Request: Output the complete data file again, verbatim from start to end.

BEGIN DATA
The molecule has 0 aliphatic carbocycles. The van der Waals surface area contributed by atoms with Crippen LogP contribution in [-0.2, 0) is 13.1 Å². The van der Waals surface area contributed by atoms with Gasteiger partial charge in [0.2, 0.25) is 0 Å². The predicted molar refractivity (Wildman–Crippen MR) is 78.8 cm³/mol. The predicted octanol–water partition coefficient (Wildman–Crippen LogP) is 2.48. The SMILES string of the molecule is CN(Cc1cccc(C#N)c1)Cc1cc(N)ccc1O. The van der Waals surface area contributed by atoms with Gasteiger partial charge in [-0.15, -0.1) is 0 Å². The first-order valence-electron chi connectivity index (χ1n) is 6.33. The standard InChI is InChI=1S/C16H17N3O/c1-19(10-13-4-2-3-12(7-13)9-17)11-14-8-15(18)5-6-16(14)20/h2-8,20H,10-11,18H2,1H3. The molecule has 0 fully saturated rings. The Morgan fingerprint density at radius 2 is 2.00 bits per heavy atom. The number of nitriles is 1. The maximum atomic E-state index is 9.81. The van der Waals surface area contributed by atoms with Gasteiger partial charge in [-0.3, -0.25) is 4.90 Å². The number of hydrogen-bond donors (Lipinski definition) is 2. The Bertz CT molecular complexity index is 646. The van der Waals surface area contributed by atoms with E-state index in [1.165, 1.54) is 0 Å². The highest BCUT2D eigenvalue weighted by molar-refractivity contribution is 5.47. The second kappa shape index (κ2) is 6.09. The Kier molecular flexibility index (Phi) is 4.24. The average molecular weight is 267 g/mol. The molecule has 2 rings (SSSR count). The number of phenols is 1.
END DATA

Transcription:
The molecule has 0 aliphatic carbocycles. The van der Waals surface area contributed by atoms with Crippen LogP contribution in [-0.2, 0) is 13.1 Å². The van der Waals surface area contributed by atoms with Gasteiger partial charge in [0.2, 0.25) is 0 Å². The predicted molar refractivity (Wildman–Crippen MR) is 78.8 cm³/mol. The predicted octanol–water partition coefficient (Wildman–Crippen LogP) is 2.48. The SMILES string of the molecule is CN(Cc1cccc(C#N)c1)Cc1cc(N)ccc1O. The van der Waals surface area contributed by atoms with Gasteiger partial charge in [-0.15, -0.1) is 0 Å². The first-order valence-electron chi connectivity index (χ1n) is 6.33. The standard InChI is InChI=1S/C16H17N3O/c1-19(10-13-4-2-3-12(7-13)9-17)11-14-8-15(18)5-6-16(14)20/h2-8,20H,10-11,18H2,1H3. The molecule has 0 fully saturated rings. The Morgan fingerprint density at radius 2 is 2.00 bits per heavy atom. The number of nitriles is 1. The maximum atomic E-state index is 9.81. The van der Waals surface area contributed by atoms with Gasteiger partial charge in [-0.3, -0.25) is 4.90 Å². The number of hydrogen-bond donors (Lipinski definition) is 2. The Bertz CT molecular complexity index is 646. The van der Waals surface area contributed by atoms with E-state index in [1.165, 1.54) is 0 Å². The highest BCUT2D eigenvalue weighted by molar-refractivity contribution is 5.47. The second kappa shape index (κ2) is 6.09. The Kier molecular flexibility index (Phi) is 4.24. The average molecular weight is 267 g/mol. The molecule has 2 rings (SSSR count). The number of phenols is 1.